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Every ecommerce retailer will need a best-fit shipping option based on its profile and customers. But how does it work out the match? Christian Annesley looks at the challenge.
If it goes smoothly, the simple act of delivering a parcel or package on schedule, with an unblemished product inside, and with tracking of the purchase on its journey en route, will go a long way to keeping the online customer satisfied.
It sounds simple. But for customers, it’s not so long ago that staying in for a major delivery – a new washing machine, let’s say – involved an all-day wait at home without any precise indication of when the promised item would arrive. And, when it did show up, any problems with the item could take some serious sorting out: perhaps some long-winded calls to contact centres and, for the really unlucky, more waiting in for the return to go back out and the replacement to arrive.
In 2017, there are inevitably still deliveries that aren’t delivered first time – and some nuisance caused along the way. But the growth of ecommerce, and the parallel march of delivery options and technologies that support logistics, has gone a long way to changing doorstep deliveries forever. For the retailer today, it’s become a question of finding the best – and best-priced – option to deliver for customers in what’s now a busy marketplace.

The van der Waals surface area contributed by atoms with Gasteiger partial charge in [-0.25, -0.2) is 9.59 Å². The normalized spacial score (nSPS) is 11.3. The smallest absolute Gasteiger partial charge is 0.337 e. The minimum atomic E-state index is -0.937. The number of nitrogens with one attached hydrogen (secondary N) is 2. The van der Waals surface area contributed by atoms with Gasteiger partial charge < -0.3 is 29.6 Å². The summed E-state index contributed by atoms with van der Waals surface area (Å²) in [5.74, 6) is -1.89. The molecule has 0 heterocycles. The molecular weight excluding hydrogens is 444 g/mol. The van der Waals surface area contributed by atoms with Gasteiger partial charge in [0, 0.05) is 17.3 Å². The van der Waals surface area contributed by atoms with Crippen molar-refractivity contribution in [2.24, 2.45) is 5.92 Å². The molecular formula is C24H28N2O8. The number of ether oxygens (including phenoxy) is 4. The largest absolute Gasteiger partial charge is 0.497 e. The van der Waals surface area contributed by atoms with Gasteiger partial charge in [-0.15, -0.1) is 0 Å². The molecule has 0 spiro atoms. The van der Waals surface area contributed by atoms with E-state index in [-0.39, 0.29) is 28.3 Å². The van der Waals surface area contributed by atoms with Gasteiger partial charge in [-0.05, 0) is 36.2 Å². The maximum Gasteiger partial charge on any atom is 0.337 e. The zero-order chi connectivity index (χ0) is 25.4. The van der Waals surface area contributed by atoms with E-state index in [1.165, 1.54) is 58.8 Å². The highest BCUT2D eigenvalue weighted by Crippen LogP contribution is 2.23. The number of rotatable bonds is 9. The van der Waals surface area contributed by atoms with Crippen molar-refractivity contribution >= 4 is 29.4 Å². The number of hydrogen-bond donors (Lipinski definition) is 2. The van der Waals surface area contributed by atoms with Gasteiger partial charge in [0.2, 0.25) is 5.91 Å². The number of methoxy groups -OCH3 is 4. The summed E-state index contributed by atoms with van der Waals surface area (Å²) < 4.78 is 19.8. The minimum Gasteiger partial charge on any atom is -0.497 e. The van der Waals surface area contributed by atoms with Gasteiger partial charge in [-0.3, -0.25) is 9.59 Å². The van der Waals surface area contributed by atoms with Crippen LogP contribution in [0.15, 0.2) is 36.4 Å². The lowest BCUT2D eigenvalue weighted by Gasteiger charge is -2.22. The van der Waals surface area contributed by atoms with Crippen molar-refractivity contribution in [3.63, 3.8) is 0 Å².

Engagement ring retailer Taylor & Hart started building a strategy by looking at what the competition was doing.
“We asked a lot of questions about their policies, returns and anything related to the delivery. And we bought from a few of them to see how the process feels from a customer perspective – and to identify opportunities to take things further,” says chief executive Nikolay Piriankov.
How should you display costs?
Tom Jeffry, head of ecommerce at luxury fashion store Jules B, says they advertise costs at the checkout.
“We have shipping by country. We try and make them as close to true cost as possible - we pass logistics costs onto the customers. However, we offer as many free options as possible,” he says. “In America because of the vat saving we can offer free shipping, in mainland Europe we pass the cost on.”
This is easier for Jules B to manage because they negotiated flat rates with their carriers. This is either offered by delivery companies as standard (Parcelforce Worldwide offers a flat rate to Europe, for example) or when an ecommerce business reaches a certain volume of orders (normally calculated based on total international volume, rather than on a country-by-country basis).
From this point, says Jeffry, they looked at the average weights of items to make sure they aren’t left out of pocket. “We know the majority sit under 1-1.5 kilos, as long as we have that secured and the average, we can put the cost right in between that,” he adds.